Captured by the Arabs (Illustrated) by James H. Foster

Captured by the Arabs (Illustrated)

byJames H. Foster

Kobo ebook | July 23, 2013

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Followed by Rascals

“THE Sahara Desert! Adventure! Exploration!” breathed Joe Lewis, as he sat with four companions on the deck of the steamer Sylvania, awaiting their first glimpse of North Africa.
“It’ll be wonderful!” muttered Bob Holton, who was also deeply touched. He, like his chum, had often pictured this mission into the heart of the vast expanse of sand. Soon it would be the real thing. Already the youth could feel his feet plod through the loose soil, could sense the delight of long traveling in a little-known land.
Dr. Kirshner, a noted archæologist, looked up from the book he was reading. His bronzed face took on a wide smile as he scrutinized the two young men.
“Got the old spirit, all right,” he said with twinkling eyes. “I suppose it came from that expedition in Brazil. Every explorer gets it sooner or later.”
“That’s right,” agreed Mr. Lewis, Joe’s father. “They say the main characteristic of a true explorer is his ability to sense the thrill of adventure.”
“Then we’re real explorers. Isn’t that right, Dad?” grinned Bob.
“‘We’?” asked Mr. Holton, trying to appear serious. “Where do you get that ‘we’ stuff? You and Joe have only bothered us on one expedition. We men have faced the scorching sun scores of times, and should by now have caught the true meaning of it all. But you boys——”
“Wait a minute,” cut in Bob, determined not to be beaten so easily. “Where would you have been if it hadn’t been for Joe and me? It was our ingenuity that brought about the success of the expedition.”
“Well, I must say I hadn’t thought of that before,” laughed Mr. Holton.
“It’s true, all right.” Bob stoutly defended himself and his chum. “If you say the word I’ll prove it.”
Mr. Holton smiled. He took a great delight in arguing in a friendly manner with his son, although at times he was forced to admit defeat. This time he was satisfied to drop the matter and turn his eyes to the western sky, where the sun, a great ball of red fire, was sliding into the bluish waters of the Mediterranean. Gradually the ball faded from view, leaving a soft blue sky, which a moment later became streaked with long gold streamers. At last these became molded into one great mass of color and light, crossed and dotted with every hue of the rainbow. Slowly the spectacle faded from view, and the sky became a warm blue, out of which came countless glittering stars.
It was a wonderful sight, and although the adventurers had witnessed it several times before, they never seemed to tire of it. Bob and Joe especially were deeply stirred.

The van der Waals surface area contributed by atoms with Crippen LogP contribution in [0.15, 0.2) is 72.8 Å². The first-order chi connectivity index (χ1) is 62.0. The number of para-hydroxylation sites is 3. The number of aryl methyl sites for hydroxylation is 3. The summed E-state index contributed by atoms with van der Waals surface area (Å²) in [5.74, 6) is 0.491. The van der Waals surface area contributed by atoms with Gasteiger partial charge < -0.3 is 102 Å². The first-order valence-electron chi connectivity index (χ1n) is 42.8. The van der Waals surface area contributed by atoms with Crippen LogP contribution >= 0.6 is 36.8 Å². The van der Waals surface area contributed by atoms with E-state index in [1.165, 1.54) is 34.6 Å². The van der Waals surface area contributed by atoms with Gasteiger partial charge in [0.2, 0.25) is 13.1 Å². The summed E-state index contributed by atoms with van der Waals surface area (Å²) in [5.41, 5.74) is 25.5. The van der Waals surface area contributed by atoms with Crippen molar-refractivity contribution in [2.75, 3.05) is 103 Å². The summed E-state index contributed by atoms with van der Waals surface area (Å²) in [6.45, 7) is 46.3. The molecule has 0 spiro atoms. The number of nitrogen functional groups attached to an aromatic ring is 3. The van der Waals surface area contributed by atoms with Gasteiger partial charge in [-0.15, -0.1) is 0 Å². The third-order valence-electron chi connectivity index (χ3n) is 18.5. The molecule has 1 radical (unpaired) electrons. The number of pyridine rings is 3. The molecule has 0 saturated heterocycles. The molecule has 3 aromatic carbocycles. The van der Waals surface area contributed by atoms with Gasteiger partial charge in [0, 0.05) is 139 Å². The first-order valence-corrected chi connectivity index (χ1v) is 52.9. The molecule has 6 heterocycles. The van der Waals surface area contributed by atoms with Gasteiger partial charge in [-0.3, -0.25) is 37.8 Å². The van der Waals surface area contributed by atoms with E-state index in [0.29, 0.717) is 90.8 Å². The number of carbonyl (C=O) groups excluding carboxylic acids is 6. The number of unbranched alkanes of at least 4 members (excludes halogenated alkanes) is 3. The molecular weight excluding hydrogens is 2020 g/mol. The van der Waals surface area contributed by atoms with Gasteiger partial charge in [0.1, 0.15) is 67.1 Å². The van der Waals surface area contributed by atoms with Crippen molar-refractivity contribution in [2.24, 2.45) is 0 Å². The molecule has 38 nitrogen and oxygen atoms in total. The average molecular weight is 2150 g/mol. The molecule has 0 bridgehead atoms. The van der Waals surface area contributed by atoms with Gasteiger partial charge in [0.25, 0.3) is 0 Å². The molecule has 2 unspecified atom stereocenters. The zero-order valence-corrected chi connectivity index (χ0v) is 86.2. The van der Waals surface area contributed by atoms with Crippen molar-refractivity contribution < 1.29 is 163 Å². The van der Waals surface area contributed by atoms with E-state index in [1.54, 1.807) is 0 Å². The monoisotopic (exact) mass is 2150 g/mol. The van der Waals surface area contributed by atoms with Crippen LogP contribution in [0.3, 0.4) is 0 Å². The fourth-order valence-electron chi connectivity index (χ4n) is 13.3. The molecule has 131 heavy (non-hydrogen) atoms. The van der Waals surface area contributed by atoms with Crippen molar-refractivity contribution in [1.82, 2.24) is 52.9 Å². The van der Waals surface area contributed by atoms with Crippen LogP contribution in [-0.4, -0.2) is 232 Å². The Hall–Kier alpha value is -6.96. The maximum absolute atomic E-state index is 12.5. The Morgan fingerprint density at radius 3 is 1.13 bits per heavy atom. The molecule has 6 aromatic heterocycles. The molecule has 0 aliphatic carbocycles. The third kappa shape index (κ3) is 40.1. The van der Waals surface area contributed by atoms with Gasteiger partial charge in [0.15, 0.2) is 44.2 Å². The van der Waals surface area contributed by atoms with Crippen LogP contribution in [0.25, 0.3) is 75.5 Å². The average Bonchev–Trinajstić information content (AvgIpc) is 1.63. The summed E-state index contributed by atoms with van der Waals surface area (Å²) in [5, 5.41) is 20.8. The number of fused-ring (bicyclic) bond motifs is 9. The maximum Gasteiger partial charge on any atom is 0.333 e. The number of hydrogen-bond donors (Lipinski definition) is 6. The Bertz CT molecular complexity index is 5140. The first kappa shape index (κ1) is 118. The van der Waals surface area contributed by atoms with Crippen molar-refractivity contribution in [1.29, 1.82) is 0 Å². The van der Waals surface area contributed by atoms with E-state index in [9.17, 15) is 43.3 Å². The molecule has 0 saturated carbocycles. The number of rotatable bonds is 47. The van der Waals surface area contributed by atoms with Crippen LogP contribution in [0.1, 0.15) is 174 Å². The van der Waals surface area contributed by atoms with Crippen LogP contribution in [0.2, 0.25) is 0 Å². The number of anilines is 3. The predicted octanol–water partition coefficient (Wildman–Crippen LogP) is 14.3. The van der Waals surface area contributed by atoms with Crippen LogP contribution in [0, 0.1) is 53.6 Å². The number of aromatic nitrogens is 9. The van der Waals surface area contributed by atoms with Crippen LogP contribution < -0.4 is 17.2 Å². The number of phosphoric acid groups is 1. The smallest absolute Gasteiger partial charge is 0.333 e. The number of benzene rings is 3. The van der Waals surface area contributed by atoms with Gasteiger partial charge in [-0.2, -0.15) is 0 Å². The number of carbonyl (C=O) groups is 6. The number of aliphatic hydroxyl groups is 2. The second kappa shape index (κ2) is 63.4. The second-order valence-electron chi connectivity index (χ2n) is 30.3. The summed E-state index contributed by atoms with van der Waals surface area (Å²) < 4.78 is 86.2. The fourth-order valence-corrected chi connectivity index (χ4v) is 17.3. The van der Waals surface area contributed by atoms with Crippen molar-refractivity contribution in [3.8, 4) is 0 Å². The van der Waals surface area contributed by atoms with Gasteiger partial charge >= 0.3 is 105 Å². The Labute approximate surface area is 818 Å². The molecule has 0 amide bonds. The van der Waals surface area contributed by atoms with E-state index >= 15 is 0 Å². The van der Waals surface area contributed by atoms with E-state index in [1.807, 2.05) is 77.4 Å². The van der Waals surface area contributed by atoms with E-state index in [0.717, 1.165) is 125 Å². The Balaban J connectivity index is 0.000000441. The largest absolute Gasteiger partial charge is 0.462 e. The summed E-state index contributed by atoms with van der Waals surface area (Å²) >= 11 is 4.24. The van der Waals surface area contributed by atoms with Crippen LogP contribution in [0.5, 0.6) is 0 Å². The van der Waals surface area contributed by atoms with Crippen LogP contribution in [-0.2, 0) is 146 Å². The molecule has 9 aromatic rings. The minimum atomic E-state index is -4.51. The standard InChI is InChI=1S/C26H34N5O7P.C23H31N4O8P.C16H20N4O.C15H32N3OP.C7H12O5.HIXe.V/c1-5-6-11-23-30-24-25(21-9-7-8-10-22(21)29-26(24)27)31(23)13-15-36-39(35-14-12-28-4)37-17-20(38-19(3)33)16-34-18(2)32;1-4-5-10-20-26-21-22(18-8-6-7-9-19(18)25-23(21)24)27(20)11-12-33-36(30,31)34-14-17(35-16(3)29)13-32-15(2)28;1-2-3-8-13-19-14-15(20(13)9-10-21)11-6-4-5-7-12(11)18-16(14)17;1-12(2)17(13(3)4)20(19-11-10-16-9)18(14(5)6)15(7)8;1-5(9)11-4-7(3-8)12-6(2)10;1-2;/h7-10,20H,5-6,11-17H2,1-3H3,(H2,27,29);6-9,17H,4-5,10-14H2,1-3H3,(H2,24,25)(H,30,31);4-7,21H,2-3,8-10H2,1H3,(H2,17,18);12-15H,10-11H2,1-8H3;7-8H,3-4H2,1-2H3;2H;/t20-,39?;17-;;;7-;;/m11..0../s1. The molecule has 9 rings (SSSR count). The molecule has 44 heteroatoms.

“Now that we’ve seen our last sunset on this voyage, suppose we get our belongings together,” said Mr. Holton, getting up from his chair. “It won’t be long until we reach Algiers.”
“And if what we’ve heard is true, it’s a wonderful city,” added Mr. Lewis. “Has the most unusual blend of things Arab and European on the globe. Monuments, mosques, palaces, everything and more that characterizes the spirit of North Africa.”
He arose and led the way up the deck to the cabin, where already people were gathering to await the first sight of land. Among the passengers were brightly garbed Egyptians, Algerians, Arabs, and many others with quaint and picturesque costumes. Everyone was in a gay mood, laughing and talking merrily. That is, all but two tall Arabs, whose quiet gaze was fixed on Bob, Joe, and the others of the American expedition. That the men intended mischief was sensed by the boys, although their elders had caught no element of danger.
“Wonder what they want?” murmured Bob, in an undertone to his chum. “Fact is, I’ve noticed them before, but never said anything about it. They seem to follow us, for some reason or other.”
Joe nodded.
“I’ve thought the same thing,” he said quietly. “But as they made no move against us, I almost forgot about it till now.”
The youths said no more until they reached their stateroom, which was directly across the hall from that of their elders. As soon as their belongings were together, Bob decided to mention the matter to his father and friends.
“Ten to one they haven’t noticed these men,” he said to Joe, “and it might be best for us to put ’em wise.”
The youths found their companions preparing to leave for the deck and motioned for them to come in the room. Then Bob told of the actions of the two Arabs, pointing out that they probably had no good intentions.

Title:Captured by the Arabs (Illustrated)Format:Kobo ebookPublished:July 23, 2013Publisher:Lost Leaf PublicationsLanguage:English

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